Today’s Wonder of the Day was inspired by Jaiyla. Jaiyla Wonders, “How do Fitbits work?” Thanks for WONDERing with us, Jaiyla!
Monkey: Hey Ellie! What's that thing on your trunk?
Elephant: Oh this? It's a fitness tracker. I'm trying to lose some weight.
Monkey: But you're the largest animal in the jungle!
Elephant: But I don't have to be!
We were impressed by Ellie's perspective on life. We're not sure whether or not fitness trackers are really catching on in the animal world, but we know they're very popular with human beings these days.
Today, wearable fitness trackers come in all shapes and sizes. Thanks to Bluetooth technology, they can communicate with your smartphone to give you instant feedback on a variety of parameters as you exercise, including the number of steps you take and what your heart rate is.
Pedometers that keep track of the steps you take have been around for years. Today's fitness trackers, however, take advantage of newer technology and sophisticated algorithms to track and estimate a wide variety of fitness measures, including how many calories you burn during exercise.
Fitness trackers collect data that can then be processed with an internal computer chip and/or a smartphone application. The data is processed with proprietary algorithms that convert the data into useful statistics, such as number of steps and miles walked.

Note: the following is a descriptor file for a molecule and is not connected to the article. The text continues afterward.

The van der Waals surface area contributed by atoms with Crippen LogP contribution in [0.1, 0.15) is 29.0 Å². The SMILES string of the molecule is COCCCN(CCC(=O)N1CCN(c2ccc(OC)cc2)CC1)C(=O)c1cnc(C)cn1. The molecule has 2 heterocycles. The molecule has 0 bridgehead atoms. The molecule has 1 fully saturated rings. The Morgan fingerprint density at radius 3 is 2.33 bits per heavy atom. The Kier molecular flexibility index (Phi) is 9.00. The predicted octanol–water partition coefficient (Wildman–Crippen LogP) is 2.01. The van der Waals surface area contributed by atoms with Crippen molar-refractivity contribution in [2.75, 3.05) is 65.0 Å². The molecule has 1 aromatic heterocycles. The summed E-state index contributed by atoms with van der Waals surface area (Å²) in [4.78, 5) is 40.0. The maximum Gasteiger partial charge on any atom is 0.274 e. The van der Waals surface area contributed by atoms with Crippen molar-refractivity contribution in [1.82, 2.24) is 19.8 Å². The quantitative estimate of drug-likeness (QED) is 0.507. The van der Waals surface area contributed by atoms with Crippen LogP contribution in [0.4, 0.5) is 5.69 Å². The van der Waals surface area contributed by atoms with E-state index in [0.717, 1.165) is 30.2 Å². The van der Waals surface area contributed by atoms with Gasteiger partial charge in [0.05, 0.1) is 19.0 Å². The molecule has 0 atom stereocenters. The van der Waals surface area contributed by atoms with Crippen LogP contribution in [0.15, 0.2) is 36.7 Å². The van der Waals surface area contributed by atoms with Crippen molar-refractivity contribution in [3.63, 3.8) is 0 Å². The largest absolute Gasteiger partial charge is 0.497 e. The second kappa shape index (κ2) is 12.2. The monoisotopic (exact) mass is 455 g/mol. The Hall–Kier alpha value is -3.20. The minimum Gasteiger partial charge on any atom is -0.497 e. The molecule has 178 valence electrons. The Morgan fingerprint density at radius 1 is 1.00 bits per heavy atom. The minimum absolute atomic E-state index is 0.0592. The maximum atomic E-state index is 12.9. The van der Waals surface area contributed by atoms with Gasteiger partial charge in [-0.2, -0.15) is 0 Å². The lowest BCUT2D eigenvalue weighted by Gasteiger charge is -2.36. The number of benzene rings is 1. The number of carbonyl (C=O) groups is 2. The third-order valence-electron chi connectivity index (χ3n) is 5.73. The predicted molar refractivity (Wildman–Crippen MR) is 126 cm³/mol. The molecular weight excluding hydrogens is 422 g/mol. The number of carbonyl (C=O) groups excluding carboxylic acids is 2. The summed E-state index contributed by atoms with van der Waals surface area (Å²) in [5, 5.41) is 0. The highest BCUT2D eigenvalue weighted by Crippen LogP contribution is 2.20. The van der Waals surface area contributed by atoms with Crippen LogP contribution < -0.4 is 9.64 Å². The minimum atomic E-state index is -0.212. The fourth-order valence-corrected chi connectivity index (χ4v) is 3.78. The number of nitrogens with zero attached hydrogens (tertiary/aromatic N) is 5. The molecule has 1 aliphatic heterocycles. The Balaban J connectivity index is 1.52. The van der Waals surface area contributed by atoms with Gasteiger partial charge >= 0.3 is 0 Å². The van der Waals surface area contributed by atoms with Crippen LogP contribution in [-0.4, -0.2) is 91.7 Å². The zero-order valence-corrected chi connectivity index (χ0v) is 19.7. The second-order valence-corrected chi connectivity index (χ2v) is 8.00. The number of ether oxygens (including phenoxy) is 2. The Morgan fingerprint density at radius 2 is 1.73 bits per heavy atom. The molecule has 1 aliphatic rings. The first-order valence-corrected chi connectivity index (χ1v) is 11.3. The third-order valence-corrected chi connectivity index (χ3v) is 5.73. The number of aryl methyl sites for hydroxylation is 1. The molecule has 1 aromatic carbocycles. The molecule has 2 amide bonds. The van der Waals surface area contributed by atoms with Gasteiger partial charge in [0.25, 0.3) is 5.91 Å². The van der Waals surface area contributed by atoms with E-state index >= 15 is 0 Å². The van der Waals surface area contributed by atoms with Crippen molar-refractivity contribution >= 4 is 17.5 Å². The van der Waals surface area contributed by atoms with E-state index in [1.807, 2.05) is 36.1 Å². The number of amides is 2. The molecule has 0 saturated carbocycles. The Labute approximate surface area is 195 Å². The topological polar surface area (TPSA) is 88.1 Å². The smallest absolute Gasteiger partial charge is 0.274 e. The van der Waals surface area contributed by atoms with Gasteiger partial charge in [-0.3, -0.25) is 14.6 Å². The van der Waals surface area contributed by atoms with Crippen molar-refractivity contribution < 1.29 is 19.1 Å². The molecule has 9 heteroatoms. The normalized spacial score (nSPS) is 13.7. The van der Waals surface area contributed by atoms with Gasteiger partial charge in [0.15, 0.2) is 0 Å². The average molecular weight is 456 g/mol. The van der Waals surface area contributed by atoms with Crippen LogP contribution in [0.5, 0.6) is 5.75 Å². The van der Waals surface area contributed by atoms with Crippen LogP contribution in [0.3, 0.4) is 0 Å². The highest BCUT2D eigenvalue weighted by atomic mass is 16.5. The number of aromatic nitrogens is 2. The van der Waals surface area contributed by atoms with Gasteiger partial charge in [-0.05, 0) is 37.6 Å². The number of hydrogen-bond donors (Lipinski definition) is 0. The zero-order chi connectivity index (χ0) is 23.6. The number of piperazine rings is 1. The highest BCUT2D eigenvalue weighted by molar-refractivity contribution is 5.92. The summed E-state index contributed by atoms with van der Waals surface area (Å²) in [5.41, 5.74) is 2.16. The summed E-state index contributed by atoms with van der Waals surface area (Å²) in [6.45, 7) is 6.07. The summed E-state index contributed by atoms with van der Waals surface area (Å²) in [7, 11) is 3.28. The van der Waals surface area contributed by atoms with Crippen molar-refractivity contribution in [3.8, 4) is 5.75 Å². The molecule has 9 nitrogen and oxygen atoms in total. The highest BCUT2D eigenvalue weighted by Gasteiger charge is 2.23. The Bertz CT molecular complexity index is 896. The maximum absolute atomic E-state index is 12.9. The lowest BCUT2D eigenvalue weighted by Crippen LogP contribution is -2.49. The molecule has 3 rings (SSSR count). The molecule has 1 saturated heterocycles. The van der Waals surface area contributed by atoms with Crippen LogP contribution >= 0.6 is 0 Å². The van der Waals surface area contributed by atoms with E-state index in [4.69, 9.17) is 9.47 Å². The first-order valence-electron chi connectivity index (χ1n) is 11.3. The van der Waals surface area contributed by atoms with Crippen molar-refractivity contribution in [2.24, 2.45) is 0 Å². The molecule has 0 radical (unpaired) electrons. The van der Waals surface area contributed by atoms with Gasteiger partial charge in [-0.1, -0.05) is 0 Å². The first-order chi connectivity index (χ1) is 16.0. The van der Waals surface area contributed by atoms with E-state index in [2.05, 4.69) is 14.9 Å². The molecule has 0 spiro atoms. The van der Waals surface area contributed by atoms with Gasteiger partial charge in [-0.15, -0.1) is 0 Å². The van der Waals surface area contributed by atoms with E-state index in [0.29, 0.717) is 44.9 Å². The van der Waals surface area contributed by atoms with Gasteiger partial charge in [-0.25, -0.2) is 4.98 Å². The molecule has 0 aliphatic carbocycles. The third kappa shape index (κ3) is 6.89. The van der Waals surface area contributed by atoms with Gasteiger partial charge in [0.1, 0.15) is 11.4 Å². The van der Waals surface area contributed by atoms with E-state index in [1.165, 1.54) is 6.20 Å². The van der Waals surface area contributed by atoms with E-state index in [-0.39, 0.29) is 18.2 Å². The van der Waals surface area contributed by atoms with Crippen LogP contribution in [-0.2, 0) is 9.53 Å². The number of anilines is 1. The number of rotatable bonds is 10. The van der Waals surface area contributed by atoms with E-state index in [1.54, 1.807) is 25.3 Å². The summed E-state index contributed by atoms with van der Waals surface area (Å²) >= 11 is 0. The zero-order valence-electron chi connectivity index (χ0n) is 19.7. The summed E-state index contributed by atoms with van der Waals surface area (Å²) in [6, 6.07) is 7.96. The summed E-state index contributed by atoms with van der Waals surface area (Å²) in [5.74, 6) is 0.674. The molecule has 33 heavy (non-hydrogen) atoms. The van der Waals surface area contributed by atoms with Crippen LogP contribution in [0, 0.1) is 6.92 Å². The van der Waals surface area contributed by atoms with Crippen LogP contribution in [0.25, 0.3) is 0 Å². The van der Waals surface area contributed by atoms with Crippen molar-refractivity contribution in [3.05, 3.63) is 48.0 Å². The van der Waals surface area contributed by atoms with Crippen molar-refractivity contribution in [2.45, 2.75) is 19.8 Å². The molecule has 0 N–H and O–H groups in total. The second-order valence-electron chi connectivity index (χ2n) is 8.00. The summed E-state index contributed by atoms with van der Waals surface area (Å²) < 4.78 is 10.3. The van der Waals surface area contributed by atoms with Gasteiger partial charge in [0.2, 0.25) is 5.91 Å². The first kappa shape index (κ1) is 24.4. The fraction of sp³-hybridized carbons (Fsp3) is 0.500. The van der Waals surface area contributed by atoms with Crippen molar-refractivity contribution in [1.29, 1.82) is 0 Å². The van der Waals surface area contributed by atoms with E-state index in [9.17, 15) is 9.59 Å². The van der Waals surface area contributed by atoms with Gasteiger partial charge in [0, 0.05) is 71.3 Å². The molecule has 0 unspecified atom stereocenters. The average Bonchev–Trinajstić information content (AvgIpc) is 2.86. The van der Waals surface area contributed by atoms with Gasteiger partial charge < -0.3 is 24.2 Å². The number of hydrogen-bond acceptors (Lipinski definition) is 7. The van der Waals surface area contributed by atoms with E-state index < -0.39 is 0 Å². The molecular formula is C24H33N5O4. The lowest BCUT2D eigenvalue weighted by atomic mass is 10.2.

Depending upon what kind of fitness tracker you have, it may have additional sensors. For example, an altimeter can measure altitude to track the number of flights of stairs you climb. Optical sensors can measure your pulse by shining a light on your skin. Sensors can even measure wrist movements during sleep to let you know if you're getting quality sleep.
For example, one recent study measured weight loss in a group, half of which self-reported their diet and exercise and half of which used fitness trackers. At the conclusion of the study, the group with fitness trackers had lost less weight.
The scientists conducting the study suggested that fitness trackers may overestimate actual physical activity, leading people to believe they've exercised more than they have and therefore can eat more. Others suggested that failing to meet daily fitness tracking goals could discourage some people, causing them to exercise less and eat more.
This and similar research has led some experts to suggest that fitness trackers might not work the same for all people when it comes to losing weight and exercising more. They may work great for some people who are already motivated to exercise. For others, they might not make much difference in terms of making meaningful lifestyle changes.